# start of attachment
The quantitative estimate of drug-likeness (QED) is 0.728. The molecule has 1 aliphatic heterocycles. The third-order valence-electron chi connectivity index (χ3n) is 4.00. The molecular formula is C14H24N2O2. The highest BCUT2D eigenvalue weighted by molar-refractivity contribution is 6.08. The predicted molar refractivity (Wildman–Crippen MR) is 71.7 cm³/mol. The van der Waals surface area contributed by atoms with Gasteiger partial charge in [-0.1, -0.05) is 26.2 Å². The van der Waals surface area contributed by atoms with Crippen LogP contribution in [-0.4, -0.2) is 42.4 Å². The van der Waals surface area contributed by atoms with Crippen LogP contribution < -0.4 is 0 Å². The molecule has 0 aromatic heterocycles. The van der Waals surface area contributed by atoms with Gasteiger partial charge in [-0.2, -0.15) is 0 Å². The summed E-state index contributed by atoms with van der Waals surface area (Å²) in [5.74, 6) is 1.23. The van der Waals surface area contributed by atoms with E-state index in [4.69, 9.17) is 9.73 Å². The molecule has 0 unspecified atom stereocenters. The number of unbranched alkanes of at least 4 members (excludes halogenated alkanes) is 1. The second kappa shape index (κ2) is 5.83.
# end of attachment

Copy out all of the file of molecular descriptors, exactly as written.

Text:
The quantitative estimate of drug-likeness (QED) is 0.728. The molecule has 1 aliphatic heterocycles. The third-order valence-electron chi connectivity index (χ3n) is 4.00. The molecular formula is C14H24N2O2. The highest BCUT2D eigenvalue weighted by molar-refractivity contribution is 6.08. The predicted molar refractivity (Wildman–Crippen MR) is 71.7 cm³/mol. The van der Waals surface area contributed by atoms with Gasteiger partial charge in [-0.1, -0.05) is 26.2 Å². The van der Waals surface area contributed by atoms with Crippen LogP contribution in [-0.4, -0.2) is 42.4 Å². The van der Waals surface area contributed by atoms with Crippen LogP contribution < -0.4 is 0 Å². The molecule has 0 aromatic heterocycles. The van der Waals surface area contributed by atoms with Gasteiger partial charge in [-0.2, -0.15) is 0 Å². The summed E-state index contributed by atoms with van der Waals surface area (Å²) in [5.74, 6) is 1.23. The van der Waals surface area contributed by atoms with E-state index in [4.69, 9.17) is 9.73 Å². The molecule has 0 unspecified atom stereocenters. The number of unbranched alkanes of at least 4 members (excludes halogenated alkanes) is 1. The second kappa shape index (κ2) is 5.83.